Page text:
Sunday, 9 October 2016

Brexitwatch: What is Theresa May up to?



During the EU referendum campaign, British Prime Minister Theresa May claimed to be supporting Remain, though her participation was so discreet as to be almost invisible. And yet just three months later, she is supporting the most extreme and damaging form of so-called ‘hard’ Brexit – rejecting the European single market that buys almost half of the UK’s exports.

Why? There are a number of possible explanations:

1. Ms May is a liar. She was always a supporter of hard Brexit and was just pretending to support Remain because she was afraid that backing Leave would damage her ambition to be Prime Minister.

2. Ms May genuinely supported Remain but has been won over to hard Brexit by arguments advanced by the Brexiters since the referendum. As no credible arguments for hard (or any other sort of) Brexit have been put forward, this seems unlikely.

3. Mrs May, like Boris Johnson, is not much interested in arguments about EU membership. She just wants to be Prime Minister, and will say or do whatever she thinks necessary.

4. Mrs May was afraid the Brexiters might ruin her first Tory Party Conference as PM, so she adopted David Cameron’s approach – cowardice and capitulation. In fact, she still believes in Remain, or at least staying in the single market, and at some convenient point in the future, thinks she will somehow pull the Tories back to this position. Good luck with that one. Look how it worked for Cameron.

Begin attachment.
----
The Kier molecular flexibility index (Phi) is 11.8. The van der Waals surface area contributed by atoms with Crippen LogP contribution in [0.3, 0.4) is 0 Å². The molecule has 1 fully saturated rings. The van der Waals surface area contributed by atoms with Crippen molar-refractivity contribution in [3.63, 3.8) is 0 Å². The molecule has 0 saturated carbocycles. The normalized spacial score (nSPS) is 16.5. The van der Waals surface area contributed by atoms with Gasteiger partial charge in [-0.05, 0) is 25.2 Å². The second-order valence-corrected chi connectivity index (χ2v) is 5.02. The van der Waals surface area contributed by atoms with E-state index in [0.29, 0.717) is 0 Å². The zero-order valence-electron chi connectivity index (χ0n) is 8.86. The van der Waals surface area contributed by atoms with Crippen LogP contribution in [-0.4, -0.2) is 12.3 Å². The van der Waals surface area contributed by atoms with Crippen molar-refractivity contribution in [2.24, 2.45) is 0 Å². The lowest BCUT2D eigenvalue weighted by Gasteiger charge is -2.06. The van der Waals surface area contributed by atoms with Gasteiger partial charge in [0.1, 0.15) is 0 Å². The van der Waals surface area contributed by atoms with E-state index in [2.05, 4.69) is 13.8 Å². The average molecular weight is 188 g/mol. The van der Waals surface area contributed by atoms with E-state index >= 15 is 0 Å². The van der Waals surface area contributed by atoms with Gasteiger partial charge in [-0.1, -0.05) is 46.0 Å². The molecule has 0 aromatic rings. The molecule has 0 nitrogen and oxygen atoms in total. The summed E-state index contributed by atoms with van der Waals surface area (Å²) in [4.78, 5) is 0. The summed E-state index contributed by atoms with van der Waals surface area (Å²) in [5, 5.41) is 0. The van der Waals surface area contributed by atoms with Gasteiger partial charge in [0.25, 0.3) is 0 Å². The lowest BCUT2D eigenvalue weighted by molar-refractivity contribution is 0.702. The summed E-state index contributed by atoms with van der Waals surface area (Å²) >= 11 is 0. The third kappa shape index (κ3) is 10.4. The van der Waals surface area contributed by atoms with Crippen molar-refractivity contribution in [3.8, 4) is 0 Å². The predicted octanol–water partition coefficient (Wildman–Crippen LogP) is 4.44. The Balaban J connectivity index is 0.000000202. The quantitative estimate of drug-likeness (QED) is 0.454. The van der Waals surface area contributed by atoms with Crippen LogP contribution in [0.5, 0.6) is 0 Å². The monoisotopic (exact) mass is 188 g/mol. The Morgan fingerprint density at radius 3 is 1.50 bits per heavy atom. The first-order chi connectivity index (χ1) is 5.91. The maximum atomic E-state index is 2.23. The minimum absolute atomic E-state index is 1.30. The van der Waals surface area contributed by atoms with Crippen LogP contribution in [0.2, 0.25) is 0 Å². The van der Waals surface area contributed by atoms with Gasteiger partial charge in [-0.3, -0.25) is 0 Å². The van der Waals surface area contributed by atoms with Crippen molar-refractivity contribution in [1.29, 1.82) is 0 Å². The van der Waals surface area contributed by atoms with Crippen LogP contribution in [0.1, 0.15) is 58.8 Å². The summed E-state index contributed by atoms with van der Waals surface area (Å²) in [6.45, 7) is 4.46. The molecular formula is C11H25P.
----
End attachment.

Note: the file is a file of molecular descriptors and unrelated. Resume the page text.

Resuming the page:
5. Mrs May is engaged in a softening up exercise, conjuring up the most disastrous picture of Brexit imaginable, so that when she comes up with something that damages the country a bit less, Remainers will be pathetically grateful and go along with it, instead of continuing to argue that the referendum was (as indeed is the case) advisory and not binding, unfair, won on the basis of a pack of lies, indecisive etc

6. Like Boris Johnson, Mrs May believes Britain can have its cake and eat it, remaining in the single market while ripping up the rest of our agreements with the EU on freedom of movement, EU law etc. This is hard to believe as virtually every important person in the EU has made it clear this is a non-starter, and in spite of (presumably) months of looking, the Brexiters have not found anyone of substance who says the opposite, 

7. Mrs May, like the Brexiters, has not the faintest idea what to do. I am far from sure, but I think this is probably the most likely explanation.




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